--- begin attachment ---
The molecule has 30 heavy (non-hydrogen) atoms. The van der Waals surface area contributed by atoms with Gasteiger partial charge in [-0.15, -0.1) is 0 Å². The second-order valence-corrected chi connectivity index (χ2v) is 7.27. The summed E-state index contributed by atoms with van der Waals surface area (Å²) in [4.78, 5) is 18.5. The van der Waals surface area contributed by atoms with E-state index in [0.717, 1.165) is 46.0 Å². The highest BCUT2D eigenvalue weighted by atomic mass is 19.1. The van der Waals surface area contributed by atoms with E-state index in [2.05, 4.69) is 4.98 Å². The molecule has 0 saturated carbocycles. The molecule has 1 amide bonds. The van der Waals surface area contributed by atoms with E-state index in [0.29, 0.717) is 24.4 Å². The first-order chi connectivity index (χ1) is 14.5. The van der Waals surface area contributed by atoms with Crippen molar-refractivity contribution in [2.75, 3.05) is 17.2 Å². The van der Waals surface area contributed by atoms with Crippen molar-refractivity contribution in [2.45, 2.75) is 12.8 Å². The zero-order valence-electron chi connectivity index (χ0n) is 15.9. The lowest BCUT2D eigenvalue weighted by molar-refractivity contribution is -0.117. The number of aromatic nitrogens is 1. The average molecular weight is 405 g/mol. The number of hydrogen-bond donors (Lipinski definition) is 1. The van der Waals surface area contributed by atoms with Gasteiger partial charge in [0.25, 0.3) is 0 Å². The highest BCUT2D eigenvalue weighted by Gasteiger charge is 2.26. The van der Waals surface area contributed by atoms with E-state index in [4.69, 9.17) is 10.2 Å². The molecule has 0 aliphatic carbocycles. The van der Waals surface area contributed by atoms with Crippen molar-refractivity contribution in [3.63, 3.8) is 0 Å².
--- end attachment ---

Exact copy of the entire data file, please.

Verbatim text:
The molecule has 30 heavy (non-hydrogen) atoms. The van der Waals surface area contributed by atoms with Gasteiger partial charge in [-0.15, -0.1) is 0 Å². The second-order valence-corrected chi connectivity index (χ2v) is 7.27. The summed E-state index contributed by atoms with van der Waals surface area (Å²) in [4.78, 5) is 18.5. The van der Waals surface area contributed by atoms with E-state index in [0.717, 1.165) is 46.0 Å². The highest BCUT2D eigenvalue weighted by atomic mass is 19.1. The van der Waals surface area contributed by atoms with E-state index in [2.05, 4.69) is 4.98 Å². The molecule has 0 saturated carbocycles. The molecule has 1 amide bonds. The van der Waals surface area contributed by atoms with E-state index in [0.29, 0.717) is 24.4 Å². The first-order chi connectivity index (χ1) is 14.5. The van der Waals surface area contributed by atoms with Crippen molar-refractivity contribution in [2.75, 3.05) is 17.2 Å². The van der Waals surface area contributed by atoms with Crippen molar-refractivity contribution in [2.45, 2.75) is 12.8 Å². The zero-order valence-electron chi connectivity index (χ0n) is 15.9. The lowest BCUT2D eigenvalue weighted by molar-refractivity contribution is -0.117. The number of aromatic nitrogens is 1. The average molecular weight is 405 g/mol. The number of hydrogen-bond donors (Lipinski definition) is 1. The van der Waals surface area contributed by atoms with Gasteiger partial charge in [0.25, 0.3) is 0 Å². The highest BCUT2D eigenvalue weighted by Gasteiger charge is 2.26. The van der Waals surface area contributed by atoms with E-state index in [4.69, 9.17) is 10.2 Å². The molecule has 0 aliphatic carbocycles. The van der Waals surface area contributed by atoms with Crippen molar-refractivity contribution in [3.63, 3.8) is 0 Å².